As a young player, I would often see an opportunity that I thought would lead to a quickly won game, by trying something other than what the "rules' would indicate. More often than not, I discovered that I was falling into a trap. Had I only followed the rules, I would have been better off. A player has to get very good before he can reliably understand when the rules don't apply.

The point is that just because I know that the rules don't always apply, doesn't mean that I should ignore them and go my own way. I have to factor in both my own experience, and the "rules", which are derived from the experience of thousands of players before me who were better than I am. And I have to weigh each of those factors appropriately. The better I get, the higher I can value my own experience. But even grandmasters work from a standard opening book.

I know of no other industry in the world where the craftsman are so strongly resistant to learning from the mistakes and lessons of those who have come before. I think that it is mostly the result of the technological boom in the last two decades; we haven't had time to develop the educational process to teach programmers what they need to know, but we need the warm bodies, so we will take anybody who will sign up. Even those who are ignorant and unwilling to actually learn what they're doing."

It is a great analogy, not that I know much about chess. I did read a book about chess strategy many years ago but can't say I remember much from it.  What I like about the analogy is the way it pictures guidelines and principles as a way to turn novice chess players into masters and how experience will eventually let you know the scenarios where the principles don’t apply. I also like the line “But even grandmasters work from a standard opening book” :)

I have been working with a WPF app on my spare time. I decided to use the WPF application framework called Caliburn. Caliburn is a lightweight framework that aids WPF and Silverlight development considerably.

Caliburn Goals:

• Support building WPF/SL application that are TDD friendly.
• Implement functionality for simplifying various UI design patterns in WPF/SL. These patterns include MVC, MVP, Presentation Model (MVVM), Commands, etc.
• Ease the use of a dependency injection container with WPF/SL.
• Simplify or provide alternatives to common WPF/SL related tasks.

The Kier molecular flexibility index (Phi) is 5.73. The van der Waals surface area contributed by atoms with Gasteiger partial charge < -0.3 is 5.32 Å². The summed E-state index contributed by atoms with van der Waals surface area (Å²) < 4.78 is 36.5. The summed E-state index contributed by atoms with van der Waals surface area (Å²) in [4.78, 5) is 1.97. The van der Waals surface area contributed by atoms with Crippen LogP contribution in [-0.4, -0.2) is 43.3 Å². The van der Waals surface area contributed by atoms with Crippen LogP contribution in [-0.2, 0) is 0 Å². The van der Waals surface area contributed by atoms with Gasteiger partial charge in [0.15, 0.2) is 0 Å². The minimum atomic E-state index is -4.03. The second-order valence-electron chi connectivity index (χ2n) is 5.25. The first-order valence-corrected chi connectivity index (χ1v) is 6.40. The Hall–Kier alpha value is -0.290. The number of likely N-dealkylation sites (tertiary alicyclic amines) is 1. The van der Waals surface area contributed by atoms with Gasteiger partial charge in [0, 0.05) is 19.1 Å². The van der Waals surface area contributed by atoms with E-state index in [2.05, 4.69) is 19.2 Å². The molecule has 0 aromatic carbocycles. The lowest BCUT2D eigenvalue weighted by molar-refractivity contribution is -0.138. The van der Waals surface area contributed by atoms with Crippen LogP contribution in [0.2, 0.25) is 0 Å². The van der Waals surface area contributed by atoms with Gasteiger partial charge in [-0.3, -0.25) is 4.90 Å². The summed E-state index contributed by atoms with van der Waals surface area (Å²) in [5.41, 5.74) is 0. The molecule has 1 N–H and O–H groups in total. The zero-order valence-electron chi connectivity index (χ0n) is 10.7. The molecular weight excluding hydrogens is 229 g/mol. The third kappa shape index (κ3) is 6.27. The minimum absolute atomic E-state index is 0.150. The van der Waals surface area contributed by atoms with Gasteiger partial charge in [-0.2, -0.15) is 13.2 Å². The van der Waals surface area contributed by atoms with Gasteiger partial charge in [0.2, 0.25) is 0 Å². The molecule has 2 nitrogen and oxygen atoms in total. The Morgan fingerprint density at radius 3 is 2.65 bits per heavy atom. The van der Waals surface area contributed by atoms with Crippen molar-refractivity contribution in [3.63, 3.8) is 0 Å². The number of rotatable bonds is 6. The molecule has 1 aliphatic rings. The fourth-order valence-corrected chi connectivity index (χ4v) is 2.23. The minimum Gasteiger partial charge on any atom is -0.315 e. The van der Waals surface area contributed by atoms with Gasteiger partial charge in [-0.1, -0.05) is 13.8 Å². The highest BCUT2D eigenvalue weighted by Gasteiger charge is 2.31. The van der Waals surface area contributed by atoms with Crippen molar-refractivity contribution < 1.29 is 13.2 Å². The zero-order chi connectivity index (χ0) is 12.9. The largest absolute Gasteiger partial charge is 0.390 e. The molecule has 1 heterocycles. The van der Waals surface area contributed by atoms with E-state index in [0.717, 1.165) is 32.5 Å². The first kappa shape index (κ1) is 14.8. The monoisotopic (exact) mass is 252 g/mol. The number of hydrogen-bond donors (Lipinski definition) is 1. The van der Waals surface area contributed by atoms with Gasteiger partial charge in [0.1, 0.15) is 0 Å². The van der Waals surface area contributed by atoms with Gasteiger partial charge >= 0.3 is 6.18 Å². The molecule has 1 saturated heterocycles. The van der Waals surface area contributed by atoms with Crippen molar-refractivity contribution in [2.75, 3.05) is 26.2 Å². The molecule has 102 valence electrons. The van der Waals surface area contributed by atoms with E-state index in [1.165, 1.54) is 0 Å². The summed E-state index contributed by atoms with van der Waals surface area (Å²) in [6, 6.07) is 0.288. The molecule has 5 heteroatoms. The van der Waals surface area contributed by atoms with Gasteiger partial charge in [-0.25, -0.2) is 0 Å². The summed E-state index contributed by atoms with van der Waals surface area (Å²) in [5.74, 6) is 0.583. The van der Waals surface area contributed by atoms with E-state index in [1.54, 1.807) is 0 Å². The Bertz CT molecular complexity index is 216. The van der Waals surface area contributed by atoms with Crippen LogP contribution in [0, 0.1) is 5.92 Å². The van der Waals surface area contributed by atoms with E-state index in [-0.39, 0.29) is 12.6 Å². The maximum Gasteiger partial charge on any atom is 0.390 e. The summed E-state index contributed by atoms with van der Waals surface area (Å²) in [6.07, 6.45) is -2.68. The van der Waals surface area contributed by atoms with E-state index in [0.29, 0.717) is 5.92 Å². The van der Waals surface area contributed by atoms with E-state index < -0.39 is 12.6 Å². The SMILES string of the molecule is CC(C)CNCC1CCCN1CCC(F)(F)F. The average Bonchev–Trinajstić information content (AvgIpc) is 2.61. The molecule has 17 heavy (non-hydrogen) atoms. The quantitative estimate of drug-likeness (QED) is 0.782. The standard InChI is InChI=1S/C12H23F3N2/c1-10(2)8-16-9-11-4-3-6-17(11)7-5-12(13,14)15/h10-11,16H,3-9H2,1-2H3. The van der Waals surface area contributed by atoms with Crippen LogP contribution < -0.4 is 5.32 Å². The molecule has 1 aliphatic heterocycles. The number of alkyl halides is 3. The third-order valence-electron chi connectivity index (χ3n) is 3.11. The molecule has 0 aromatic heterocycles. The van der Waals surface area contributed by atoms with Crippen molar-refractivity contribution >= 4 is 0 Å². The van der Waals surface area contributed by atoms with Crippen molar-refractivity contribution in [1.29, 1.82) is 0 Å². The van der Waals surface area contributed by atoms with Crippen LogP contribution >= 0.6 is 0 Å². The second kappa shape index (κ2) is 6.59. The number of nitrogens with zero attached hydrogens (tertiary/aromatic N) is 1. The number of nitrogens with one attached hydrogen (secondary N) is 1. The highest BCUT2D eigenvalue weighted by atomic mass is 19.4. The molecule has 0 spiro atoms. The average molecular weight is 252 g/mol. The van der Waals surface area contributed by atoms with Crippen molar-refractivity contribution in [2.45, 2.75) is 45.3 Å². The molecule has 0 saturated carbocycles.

• Provide solutions to common UI architecture problems.

How does Caliburn work? A big part of WPF is it’s strong data binding functionality, however WPF control event handlers are normally defined in the control or view code behind. Caliburn lets you route using a declarative syntax control events to normal methods on your data bound presentation model.

Example:

<UserControl x:Class="GenArt.Client.Views.TargetImageView"
xmlns="http://schemas.microsoft.com/winfx/2006/xaml/presentation"
xmlns:x="http://schemas.microsoft.com/winfx/2006/xaml"
Action.Target="{Binding}"
>
<Grid>
<Grid.RowDefinitions>
<RowDefinition Height="Auto" />
<RowDefinition Height="*" />
</Grid.RowDefinitions>

<Border Style="{StaticResource TargetImageBorder}">
<Image x:Name="TargetImage" Source="..\Resources\Images\ml.bmp" Grid.Row="0" MinHeight="150" MinWidth="150"></Image>
</Border>
<Grid Grid.Row="1">
<StackPanel HorizontalAlignment="Center" VerticalAlignment="Center">
<Button Height="Auto" Message.Attach="[Event Click] = [Action BrowseForTargetImage] : TargetImage.Source">Select Target Image</Button>
<Button Height="Auto" Message.Attach="[Event Click] = [Action StartPainting] : ">Start Painting</Button>
</StackPanel>
</Grid>
</Grid>
</UserControl>

The first interesting Caliburn part is the attribute Action.Target="{Binding}" set on the top UserControl. This tells Caliburn that the action target is the current data binding instance (that is a presentation model). The second is the attribute Message.Attach="[Event Click] = [Action StartPainting]” set on the last Button Control. This two is a Caliburn WPF extension to declaratively attach the button click event to the method StartPainting.